One of the areas where Apple’s iOS has excelled since early days is in Parental Control options. While others have caught up and Amazon has even passed them when it comes to granular, on-device options, Apple is still at or near the top when it comes to restricting music streaming. In fact, several of their competitors have little to nothing in the way of content ratings restrictions for music.
As it is with Siri, the new HomePod’s parental restrictions are barebones at this time. Currently, this is an all or nothing decision. Here is where you can set it up:
All HomePod preference management takes place in the Home app installed in iOS. If you go to the app after setting up your HomePod, you will see an icon for it listed there.
As you can see, mine is a little lonely since I have taken no interest in Home Automation yet.
If you tap on the icon while on the network with your HomePod, you will actually pause or play whatever is cued up. To go into Settings, press and hold the icon to bring up this screen:
Now select “Details” to enter Settings for the HomePod.
Right under account, you have the option to Allow Explicit Content. If you turn this off, any content labeled with the E tag will not play.
Just hit Done in the top right of the screen and the change will take effect. It works very quickly, depending on your network speed.
Note that Siri never notified me of content being blocked. It would either pick a different song with the same or similar title, or just say that it failed to find it. When I asked for the Ben Folds Live album, which only has one track without the E label, Siri announced and played the one track that it could. This is probably better than the alternative, as making people aware that they are being actively blocked from certain content will get them looking for ways to bypass the it.
One issue I saw with this setup is that every instance of a track may not be labeled as Explicit. I used Ben Folds Rockin the Suburbs as a test, as it is filled with curse words and the original album version has the E label. Despite this, some other live and Greatest Hits versions do not have the label, so HomePod will just skip to one that doesn’t and play it, fun words and all.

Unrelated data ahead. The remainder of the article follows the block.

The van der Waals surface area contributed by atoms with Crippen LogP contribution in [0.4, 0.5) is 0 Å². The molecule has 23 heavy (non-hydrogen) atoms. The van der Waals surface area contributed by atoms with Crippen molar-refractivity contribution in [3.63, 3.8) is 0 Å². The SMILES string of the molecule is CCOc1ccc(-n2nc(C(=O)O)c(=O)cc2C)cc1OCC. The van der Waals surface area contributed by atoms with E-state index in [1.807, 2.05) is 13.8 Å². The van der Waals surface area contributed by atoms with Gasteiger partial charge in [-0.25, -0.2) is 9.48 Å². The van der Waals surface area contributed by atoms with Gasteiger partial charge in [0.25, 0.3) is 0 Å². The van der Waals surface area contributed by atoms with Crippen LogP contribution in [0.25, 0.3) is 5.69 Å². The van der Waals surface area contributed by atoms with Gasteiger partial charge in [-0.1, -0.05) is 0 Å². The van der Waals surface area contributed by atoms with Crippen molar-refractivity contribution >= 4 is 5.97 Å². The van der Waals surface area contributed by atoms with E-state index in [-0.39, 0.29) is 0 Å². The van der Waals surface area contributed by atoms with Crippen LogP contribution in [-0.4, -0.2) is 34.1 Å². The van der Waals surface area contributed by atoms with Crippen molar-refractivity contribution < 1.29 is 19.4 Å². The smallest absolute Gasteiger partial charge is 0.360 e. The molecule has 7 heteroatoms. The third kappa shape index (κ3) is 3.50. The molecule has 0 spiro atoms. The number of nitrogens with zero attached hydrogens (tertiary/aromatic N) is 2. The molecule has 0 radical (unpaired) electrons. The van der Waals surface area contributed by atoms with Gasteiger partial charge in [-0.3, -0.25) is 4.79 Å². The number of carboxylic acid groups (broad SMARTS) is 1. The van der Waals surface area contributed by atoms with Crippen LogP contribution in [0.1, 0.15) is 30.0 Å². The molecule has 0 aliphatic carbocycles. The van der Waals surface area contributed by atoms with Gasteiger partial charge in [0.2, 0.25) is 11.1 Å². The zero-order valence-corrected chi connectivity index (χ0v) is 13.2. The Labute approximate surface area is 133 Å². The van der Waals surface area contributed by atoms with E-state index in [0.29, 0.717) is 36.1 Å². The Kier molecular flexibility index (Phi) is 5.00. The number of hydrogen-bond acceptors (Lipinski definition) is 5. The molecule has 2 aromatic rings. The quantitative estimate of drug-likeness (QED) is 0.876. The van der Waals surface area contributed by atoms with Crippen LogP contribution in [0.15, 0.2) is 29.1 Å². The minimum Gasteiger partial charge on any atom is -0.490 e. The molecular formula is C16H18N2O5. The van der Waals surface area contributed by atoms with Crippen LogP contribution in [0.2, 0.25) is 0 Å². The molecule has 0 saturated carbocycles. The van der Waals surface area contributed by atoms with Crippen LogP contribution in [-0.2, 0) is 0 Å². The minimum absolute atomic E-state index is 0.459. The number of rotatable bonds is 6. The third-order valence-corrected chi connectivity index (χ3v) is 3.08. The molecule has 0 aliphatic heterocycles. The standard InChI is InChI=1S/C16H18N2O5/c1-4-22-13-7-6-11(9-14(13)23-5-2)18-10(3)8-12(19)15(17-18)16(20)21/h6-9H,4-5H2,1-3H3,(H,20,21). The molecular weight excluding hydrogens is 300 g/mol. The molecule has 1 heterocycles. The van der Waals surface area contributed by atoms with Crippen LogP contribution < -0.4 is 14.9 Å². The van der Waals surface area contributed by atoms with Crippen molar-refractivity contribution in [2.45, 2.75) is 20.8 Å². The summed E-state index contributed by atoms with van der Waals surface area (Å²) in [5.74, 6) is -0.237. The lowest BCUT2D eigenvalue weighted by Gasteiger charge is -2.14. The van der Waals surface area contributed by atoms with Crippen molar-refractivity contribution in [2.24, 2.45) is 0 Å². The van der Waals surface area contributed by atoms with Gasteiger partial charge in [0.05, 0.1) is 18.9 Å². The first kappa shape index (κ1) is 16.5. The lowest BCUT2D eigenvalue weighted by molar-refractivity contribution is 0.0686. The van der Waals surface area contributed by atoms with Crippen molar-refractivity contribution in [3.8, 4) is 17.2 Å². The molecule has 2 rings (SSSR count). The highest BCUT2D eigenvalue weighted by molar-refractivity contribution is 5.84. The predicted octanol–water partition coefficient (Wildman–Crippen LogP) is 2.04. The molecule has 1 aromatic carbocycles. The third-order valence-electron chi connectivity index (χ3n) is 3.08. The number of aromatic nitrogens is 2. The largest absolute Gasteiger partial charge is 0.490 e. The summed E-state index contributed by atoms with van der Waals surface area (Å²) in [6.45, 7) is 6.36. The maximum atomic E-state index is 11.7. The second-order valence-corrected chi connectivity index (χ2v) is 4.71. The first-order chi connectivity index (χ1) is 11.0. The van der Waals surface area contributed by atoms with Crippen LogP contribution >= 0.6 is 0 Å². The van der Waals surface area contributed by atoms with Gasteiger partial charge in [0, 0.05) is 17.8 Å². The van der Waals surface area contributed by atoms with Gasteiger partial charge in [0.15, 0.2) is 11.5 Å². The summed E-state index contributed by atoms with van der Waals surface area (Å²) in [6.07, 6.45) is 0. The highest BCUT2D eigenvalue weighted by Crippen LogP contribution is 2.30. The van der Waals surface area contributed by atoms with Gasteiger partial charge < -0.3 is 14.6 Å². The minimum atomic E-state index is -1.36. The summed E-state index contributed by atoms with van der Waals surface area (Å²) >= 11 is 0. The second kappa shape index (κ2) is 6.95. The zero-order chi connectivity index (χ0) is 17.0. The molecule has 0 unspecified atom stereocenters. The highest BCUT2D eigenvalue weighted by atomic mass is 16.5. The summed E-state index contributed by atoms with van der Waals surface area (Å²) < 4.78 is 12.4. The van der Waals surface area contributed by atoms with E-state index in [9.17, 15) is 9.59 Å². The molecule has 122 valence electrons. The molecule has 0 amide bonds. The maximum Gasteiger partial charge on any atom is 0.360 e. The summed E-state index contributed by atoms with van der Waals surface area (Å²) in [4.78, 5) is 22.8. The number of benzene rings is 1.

I did the same with another Folds song, Bastard. I allowed Explicit content and the original song played, as requested. When I disabled Explicit content again and asked for the song a second time, Siri even told me that she was playing it off a different album. Sure enough, no E next to that version.
So Siri did exactly what I told it to, but there are gaps in the system. This really isn’t Apple’s problem, as it is the music labels that provide this track information. Just be aware that flipping this toggle in Settings isn’t magic. Objectionable content can still get through.
Also be aware that this setting has nothing to do with AirPlay, so if you don’t have limits set on your kids’ devices or ones that they have access to, then they can easily bypass this setting. As any parent knows, a young child can do this very easily by accident, spawning some interesting questions and conversations.
Hopefully we will get multi-user capability enabled on the HomePod in the coming months, based on voice recognition. They really have to add it just to keep up with the field. This will allow each individual user’s Restrictions settings to take precedence while they are listening using HomePod. Until then, I’m glad Apple has at least given those of us with kids in the house the ability to restrict Explicit content, as needed.